93219_16212317_05-23-2019_NOA.  Claim 1 is pretty long, but it is directed to a computer system “for confirming that a proposed sale transaction has been consummated.”  The system is programmed to do the following:

  • Receive/store a buyer’s payment information;
  • Receive a request from the buyer to purchase an item from an online store;
  • Generate a “transaction-specific buyer acceptance identifier” using human-readable characters
  • Provide the TSBA identifier to the buyer’s computer who apparently provides it to the seller when purchasing.
  • Receive from a seller an identifier of the transaction (as well as the buyer and seller identities);
  • Compare the transaction and identity information;
  • If everything corresponds, then charge an account associated with the buyer.

This is basically a passcode system or checksum.

In its decision, the district court found the claims directed to the abstract idea of authenticating sales through the use of a third-party intermediary, and without any sufficient additional inventive concept.  On appeal, the Federal Circuit affirmed:

Boom argues that the claims are not directed to an abstract idea, but rather to a technological improvement over prior art systems for confirming and processing online payments. Specifically, Boom argues that the elements of the claims provide specific steps for processing an online payment, and therefore are not directed to the general concept of escrow. . . .

We agree with Stripe that the claims are directed to the abstract idea of payment escrow. They only describe steps of passing information back and forth by a computer. The very purpose of the patents, as explained in the written description, is verifying consummation of a transaction before releasing payment by a third party, which is the definition of escrow. . . . Indeed, the claims are reminiscent of those at issue in Alice.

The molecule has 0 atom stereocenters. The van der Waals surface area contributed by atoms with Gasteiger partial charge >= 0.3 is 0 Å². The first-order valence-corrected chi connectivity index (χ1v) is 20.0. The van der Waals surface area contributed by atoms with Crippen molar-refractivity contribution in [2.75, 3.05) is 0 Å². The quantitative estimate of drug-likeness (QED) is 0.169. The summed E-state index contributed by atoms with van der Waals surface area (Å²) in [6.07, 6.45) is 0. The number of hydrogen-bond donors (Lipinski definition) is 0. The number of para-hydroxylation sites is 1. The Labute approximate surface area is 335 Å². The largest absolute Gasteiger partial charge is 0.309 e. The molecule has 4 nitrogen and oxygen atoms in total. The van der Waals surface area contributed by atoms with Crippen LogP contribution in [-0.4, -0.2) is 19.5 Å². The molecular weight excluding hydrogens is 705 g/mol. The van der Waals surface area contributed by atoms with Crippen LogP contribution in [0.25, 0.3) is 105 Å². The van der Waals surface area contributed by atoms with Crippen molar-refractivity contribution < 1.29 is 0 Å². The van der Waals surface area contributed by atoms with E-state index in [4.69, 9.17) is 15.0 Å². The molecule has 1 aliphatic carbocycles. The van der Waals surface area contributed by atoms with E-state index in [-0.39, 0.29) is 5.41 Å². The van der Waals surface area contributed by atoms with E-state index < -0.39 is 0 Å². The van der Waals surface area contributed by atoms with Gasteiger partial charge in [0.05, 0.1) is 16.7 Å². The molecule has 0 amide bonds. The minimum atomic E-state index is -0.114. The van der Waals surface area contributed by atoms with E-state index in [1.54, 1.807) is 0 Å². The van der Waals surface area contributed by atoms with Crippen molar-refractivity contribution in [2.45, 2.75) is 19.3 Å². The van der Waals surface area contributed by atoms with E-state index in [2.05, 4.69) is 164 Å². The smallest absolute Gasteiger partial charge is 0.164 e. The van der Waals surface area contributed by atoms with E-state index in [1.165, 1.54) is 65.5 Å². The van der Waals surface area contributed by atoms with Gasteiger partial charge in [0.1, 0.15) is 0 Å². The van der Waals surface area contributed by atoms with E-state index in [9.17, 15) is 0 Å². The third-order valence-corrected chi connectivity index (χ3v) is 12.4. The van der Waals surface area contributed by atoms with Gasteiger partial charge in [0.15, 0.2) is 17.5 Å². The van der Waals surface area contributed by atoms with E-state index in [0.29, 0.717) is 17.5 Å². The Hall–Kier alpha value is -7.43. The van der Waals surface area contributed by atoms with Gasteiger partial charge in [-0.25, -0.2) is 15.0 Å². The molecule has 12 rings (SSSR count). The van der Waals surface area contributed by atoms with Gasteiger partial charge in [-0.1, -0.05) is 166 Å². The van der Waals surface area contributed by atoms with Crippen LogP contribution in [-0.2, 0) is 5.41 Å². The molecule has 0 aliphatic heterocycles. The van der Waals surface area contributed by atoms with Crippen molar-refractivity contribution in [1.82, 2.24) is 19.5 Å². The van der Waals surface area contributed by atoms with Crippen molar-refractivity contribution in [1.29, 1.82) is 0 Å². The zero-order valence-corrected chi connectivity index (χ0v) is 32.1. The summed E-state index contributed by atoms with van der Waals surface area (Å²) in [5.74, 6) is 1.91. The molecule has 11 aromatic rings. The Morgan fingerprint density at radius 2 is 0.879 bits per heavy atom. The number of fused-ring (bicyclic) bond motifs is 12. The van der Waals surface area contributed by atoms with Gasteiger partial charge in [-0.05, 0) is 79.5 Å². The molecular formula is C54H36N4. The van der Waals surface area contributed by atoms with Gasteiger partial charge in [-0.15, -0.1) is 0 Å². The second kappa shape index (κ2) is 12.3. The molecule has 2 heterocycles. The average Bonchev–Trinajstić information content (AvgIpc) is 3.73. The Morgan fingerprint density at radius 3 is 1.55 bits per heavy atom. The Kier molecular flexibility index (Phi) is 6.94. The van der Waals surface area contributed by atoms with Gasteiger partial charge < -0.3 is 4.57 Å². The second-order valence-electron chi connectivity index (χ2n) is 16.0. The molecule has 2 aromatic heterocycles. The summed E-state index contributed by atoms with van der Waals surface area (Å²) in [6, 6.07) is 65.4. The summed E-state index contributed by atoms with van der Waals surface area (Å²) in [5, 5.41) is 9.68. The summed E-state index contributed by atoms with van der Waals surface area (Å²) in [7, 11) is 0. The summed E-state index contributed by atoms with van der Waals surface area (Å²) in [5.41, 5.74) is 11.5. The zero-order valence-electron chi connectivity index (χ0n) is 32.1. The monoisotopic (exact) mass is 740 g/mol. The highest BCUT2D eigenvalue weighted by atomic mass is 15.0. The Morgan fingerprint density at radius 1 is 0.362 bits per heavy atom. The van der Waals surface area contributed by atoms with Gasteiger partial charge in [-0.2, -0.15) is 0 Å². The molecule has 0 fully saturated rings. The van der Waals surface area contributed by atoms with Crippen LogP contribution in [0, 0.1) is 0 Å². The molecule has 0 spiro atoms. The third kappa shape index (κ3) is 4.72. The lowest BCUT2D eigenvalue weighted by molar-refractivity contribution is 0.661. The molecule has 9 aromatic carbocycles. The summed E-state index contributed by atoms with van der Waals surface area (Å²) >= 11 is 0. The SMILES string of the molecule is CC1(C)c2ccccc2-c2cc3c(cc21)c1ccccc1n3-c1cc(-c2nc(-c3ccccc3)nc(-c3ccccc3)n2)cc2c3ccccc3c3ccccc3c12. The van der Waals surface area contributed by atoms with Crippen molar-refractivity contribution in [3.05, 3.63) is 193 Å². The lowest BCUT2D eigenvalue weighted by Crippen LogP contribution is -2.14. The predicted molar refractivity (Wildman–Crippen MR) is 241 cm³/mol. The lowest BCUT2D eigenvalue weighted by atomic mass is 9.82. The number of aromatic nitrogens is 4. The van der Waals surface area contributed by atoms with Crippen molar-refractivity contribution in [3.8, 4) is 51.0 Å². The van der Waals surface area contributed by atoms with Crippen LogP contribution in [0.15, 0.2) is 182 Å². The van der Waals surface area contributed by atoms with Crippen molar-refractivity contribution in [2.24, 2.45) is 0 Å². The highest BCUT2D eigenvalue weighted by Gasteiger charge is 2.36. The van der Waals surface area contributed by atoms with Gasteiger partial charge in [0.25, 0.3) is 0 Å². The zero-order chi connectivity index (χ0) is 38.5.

Slip Op.

The patentee also disputed whether the case was properly dismissed at the pleading stage. Although eligibility is a question of law, some aspects of the determination may require a fact-finder to consider evidence (and thus creating a genuine issue of material fact that precludes dismissal on the pleadings). Here, the patentee particularly amended its complaint to allege that the claimed invention was not routine or conventional at the time of the invention. On appeal, the Federal Circuit disregarded those statements as conclusory because they were not supported by particularly “plausible factual allegations.”

Drilling-in on this, the complaint makes the following allegations:

The particularized manner in which the ‘transaction specific buyer acceptance identifier’ and ‘transaction consummation completion identifier’ of the claims of the Asserted Patents are generated, stored, used, and related to other identifiers was not well-understood, routine, or conventional at the time of Mr. Bogaard’s inventions.